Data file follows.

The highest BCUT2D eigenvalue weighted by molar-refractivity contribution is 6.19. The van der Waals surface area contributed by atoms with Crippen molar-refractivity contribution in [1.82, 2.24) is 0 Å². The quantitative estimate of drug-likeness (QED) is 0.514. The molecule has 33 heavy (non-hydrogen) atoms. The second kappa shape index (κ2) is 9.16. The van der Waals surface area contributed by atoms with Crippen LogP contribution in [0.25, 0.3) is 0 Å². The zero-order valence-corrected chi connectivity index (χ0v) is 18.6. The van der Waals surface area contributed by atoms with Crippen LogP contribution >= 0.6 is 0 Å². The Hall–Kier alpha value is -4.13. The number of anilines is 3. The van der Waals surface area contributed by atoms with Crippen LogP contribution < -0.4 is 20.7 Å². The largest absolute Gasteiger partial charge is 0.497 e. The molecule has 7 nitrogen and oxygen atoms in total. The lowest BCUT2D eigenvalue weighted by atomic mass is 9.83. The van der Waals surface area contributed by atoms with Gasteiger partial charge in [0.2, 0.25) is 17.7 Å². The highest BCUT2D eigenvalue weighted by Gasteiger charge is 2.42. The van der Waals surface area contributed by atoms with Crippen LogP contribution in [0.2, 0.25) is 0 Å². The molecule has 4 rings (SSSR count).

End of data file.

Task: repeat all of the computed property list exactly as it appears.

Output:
The highest BCUT2D eigenvalue weighted by molar-refractivity contribution is 6.19. The van der Waals surface area contributed by atoms with Crippen molar-refractivity contribution in [1.82, 2.24) is 0 Å². The quantitative estimate of drug-likeness (QED) is 0.514. The molecule has 33 heavy (non-hydrogen) atoms. The second kappa shape index (κ2) is 9.16. The van der Waals surface area contributed by atoms with Crippen LogP contribution in [0.25, 0.3) is 0 Å². The zero-order valence-corrected chi connectivity index (χ0v) is 18.6. The van der Waals surface area contributed by atoms with Crippen LogP contribution >= 0.6 is 0 Å². The Hall–Kier alpha value is -4.13. The number of anilines is 3. The van der Waals surface area contributed by atoms with Crippen LogP contribution < -0.4 is 20.7 Å². The largest absolute Gasteiger partial charge is 0.497 e. The molecule has 7 nitrogen and oxygen atoms in total. The lowest BCUT2D eigenvalue weighted by atomic mass is 9.83. The van der Waals surface area contributed by atoms with Gasteiger partial charge in [0.2, 0.25) is 17.7 Å². The highest BCUT2D eigenvalue weighted by Gasteiger charge is 2.42. The van der Waals surface area contributed by atoms with Crippen LogP contribution in [0.2, 0.25) is 0 Å². The molecule has 4 rings (SSSR count).